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IMG_3415Last night’s garden harvest!

I looove roasted tomatoes. The fire-roasted tomatoes take tortilla soup to a whole new level with their smoky sweetness. We’re still harvesting several pounds of tomatoes from our garden every day – IN OCTOBER! I am finding all sorts of crazy things to do with them because I haven’t had time for much canning (or cooking for that matter) lately. It doesn’t get much easier than roasting the tomatoes, and, trust me, roasted tomatoes are much richer tasting than their non-roasted counterparts, especially for the soup and stew months ahead. So use this little trick to make some roasted tomatoes of your own.

Oven-roasted tomatoes
Adapted from Food in Jars


Tomatoes of any variety – I have used this method with cherry tomatoes, Romas, heirloom varieties; all of which have turned out beautifully
A generous amount of olive oil
Fresh herbs of your choice (basil would be obvious here, but anything works. I also used a jalapeno for one batch that I’ll plan to use in chili)
Salt and pepper


Preheat the oven to 200 degrees. If using cherry tomatoes, just throw them in a glass baking dish. If you’re using a larger tomato, slice (or dice them – your preference) the tomatoes and lay them out in a glass baking dish. Dice or shred the herbs or peppers, and throw them in the baking dish. Pour the olive oil generously over the tomatoes (you want all of the tomatoes to be doused in olive oil) and salt and pepper. Put in the oven for 4-6 hours*. I’ve been doing these after dinner, so I usually put them in for two hours. Check on things, stir them around, put them in for another two hours. And then turn off the oven and let the tomatoes set in the warm oven overnight. Then I pack them into freezer-safe glass jars in the morning and throw them in the freezer. The whole process takes about 12 minutes of hands-on time, less if you’re using cherry tomatoes.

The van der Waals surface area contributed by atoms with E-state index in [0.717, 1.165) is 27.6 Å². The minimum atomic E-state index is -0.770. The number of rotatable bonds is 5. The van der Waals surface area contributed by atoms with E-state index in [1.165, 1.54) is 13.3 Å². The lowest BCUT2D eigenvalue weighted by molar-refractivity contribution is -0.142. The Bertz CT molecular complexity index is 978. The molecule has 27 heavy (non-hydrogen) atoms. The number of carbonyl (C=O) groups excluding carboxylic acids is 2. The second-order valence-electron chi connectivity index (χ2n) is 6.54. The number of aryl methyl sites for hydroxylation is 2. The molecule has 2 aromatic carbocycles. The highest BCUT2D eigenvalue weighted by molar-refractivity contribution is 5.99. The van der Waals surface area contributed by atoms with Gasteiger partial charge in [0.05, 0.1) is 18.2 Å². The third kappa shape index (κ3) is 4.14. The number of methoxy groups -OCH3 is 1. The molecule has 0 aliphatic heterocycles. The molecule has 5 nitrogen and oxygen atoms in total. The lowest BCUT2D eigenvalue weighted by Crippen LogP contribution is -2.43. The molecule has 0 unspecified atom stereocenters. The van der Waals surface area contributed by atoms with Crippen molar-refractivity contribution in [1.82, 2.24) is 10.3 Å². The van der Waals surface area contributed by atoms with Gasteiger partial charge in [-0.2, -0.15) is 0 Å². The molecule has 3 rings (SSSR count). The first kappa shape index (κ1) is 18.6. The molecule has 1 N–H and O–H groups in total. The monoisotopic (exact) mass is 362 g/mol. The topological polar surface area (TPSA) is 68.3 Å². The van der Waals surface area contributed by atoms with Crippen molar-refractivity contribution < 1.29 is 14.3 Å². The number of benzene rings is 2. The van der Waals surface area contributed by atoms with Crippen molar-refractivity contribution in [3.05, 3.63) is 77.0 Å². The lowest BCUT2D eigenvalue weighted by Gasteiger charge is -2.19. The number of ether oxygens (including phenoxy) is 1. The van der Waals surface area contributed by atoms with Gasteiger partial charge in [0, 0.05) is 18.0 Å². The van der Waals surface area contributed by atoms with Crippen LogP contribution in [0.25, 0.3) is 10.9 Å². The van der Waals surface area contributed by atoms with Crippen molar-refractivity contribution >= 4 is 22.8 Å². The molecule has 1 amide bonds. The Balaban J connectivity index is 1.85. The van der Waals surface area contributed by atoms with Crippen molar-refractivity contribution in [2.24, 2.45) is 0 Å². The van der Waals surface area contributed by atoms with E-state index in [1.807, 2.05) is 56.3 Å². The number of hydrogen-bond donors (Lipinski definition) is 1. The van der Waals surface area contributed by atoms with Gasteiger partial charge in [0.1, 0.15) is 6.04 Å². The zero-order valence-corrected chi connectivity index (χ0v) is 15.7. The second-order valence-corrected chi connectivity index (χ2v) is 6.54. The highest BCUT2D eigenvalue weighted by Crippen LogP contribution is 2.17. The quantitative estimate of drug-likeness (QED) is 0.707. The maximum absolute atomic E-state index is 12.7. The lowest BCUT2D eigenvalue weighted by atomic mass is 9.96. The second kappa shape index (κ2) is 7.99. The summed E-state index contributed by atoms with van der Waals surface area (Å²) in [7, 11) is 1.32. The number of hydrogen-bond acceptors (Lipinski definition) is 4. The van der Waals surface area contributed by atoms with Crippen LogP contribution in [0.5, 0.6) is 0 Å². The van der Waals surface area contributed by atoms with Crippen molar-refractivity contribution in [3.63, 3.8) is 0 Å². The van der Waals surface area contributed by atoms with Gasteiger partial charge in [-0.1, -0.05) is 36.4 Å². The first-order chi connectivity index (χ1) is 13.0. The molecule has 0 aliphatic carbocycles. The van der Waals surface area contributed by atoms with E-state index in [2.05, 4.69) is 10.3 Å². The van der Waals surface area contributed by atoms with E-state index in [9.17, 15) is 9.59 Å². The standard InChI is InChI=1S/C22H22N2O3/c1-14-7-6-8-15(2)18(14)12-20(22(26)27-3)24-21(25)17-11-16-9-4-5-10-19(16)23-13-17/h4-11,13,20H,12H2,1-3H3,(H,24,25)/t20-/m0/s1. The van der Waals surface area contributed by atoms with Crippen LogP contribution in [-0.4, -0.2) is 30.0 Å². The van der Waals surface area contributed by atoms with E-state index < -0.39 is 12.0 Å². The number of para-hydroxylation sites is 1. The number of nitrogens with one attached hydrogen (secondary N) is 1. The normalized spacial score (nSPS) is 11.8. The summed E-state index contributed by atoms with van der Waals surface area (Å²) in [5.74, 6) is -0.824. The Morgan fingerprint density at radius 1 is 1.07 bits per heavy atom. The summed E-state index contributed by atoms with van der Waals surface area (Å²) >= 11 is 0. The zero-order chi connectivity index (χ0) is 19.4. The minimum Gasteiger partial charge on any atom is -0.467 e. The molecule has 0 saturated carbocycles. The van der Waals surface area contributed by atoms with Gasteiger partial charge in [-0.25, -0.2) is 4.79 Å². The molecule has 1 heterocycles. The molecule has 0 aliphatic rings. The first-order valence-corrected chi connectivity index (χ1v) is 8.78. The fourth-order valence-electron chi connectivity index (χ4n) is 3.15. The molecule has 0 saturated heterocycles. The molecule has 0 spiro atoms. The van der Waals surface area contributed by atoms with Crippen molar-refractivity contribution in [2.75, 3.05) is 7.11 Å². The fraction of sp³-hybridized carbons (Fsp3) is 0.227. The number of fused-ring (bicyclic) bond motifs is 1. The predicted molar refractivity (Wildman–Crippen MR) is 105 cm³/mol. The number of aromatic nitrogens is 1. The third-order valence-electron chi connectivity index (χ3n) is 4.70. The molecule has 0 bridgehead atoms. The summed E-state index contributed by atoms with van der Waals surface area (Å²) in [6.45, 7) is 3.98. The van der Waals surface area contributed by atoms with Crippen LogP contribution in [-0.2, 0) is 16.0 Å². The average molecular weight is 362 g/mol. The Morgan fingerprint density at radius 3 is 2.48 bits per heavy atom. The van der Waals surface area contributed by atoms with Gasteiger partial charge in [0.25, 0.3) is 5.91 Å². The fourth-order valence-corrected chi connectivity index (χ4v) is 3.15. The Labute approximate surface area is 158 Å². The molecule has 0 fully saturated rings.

*Tip: the juicier tomatoes may take longer. You want to let them go until they begin to brown up just a bit like the ones in the picture.




We had lots of people come up to be a part of the new community garden by helping us build a shed out at the garden for the 2013 Weekend of Service. We were blessed with a perfect day and plenty of flexible, construction-savvy volunteers. As I told everyone during the morning’s briefing, this shed is the start of something big at Grace. We will look back on October 13th as a turning point in our efforts to connect our people with where their food comes from. I can’t wait to see what God has in store for next year’s garden!








I apologize for my absence here – it has been a crazy and exciting few weeks. Last week, our creation care ministry was approved as a Partner of Grace Church, which is a tremendous vote of confidence in our new ministry and opens many, many doors for us going forward. Then last weekend was our Weekend of Service, in which we had over 400 people participating in caring for creation around central Indiana. Over the weekend and in the days since, I have felt an overwhelming sense of gratitude for what God is doing at Grace and beyond when it comes to His command to us to care for His creation. I thought this poem of Wendell’s was appropriate:

Learn by little the desire for all things
which perhaps is not desire at all
but undying love which perhaps
is not love at all but gratitude
for the being of all things which
perhaps is not gratitude at all
but the maker’s joy in what is made,
the joy in which we come to rest.
Wendell Berry, Leavings

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October 2013
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